The Nga Mi method was diffused widely in the entire Sichuan region during the Tsing Dynasty (Thanh Triêu 1644-1911). Different styles had multiplied and had attained their peak numbers (about 300 according to the Manuscript of Professor Trinh Cân). For example, the famous Taoist monk “P’ak Meï T’ao Jin (Bach Mi Dao Nhân, the man with the white eyebrows) of Emeï Shan represented just one style. At that time the Sichuan region was also known for “Da Lôï Dài” (freestyle ring combat) which challenged all styles to measure up to it, thus enriching the development of martial arts techniques in that region.
In addition to internal corporal techniques (Thuong Phap Nga Mi) and the famous hand techniques (Quyên Phap Nga Mi), one could also observe specialties such as “Nga Mi Hoa Long Quyên ” (the form of the Fire Dragon of Nga Mi), “Nga Mi Kiêm Quyên” (the Arm Locks of Nga Mi), “Hông Khâu” ,”Luc Truu”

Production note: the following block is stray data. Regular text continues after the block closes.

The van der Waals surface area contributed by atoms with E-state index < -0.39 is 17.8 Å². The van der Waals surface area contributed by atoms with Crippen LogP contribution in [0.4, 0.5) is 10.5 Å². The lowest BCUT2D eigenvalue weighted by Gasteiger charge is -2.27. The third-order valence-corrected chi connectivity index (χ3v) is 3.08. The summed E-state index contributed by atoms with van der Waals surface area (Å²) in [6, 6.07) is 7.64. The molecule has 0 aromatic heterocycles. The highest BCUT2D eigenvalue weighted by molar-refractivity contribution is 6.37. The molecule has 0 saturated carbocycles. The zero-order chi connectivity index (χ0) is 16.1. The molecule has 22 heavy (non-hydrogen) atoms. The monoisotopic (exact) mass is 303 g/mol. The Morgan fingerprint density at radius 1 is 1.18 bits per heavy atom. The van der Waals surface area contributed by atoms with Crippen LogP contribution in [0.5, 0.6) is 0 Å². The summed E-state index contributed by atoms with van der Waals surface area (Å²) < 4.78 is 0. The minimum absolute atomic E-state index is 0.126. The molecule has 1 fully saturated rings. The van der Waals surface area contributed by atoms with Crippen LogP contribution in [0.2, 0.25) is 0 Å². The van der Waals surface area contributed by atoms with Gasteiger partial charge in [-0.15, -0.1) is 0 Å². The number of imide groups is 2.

(six principles of elbow strikes), “Ngu Giac Quyên”, Pha Tu Quyên (technique of the lame man), “Thât Bô Huyên Công” (or Quyên Quan Ky in Qwan Ki Do), “Hâu Quyên” and “Ap Hinh Quyên” (the fight of the wild geese).
The hand techniques of Diêm, Bàn, Quan, Dê (direct, circular, descending, ascending) combined with quick movements can comprise a very powerful surprise attack (Nhât Thu, Liên Thu, Vi Thu). When defending, suppleness and evading “Tranh, Ne”, take precedence. So too do blocking aggressive moves (Công, Tiêt), and the use of lures to fool a defense, including the famous method of “Diêm Huyêt ” (strikes to the vital points)… The wealth of these techniques is the result of many centuries of research by an entire region.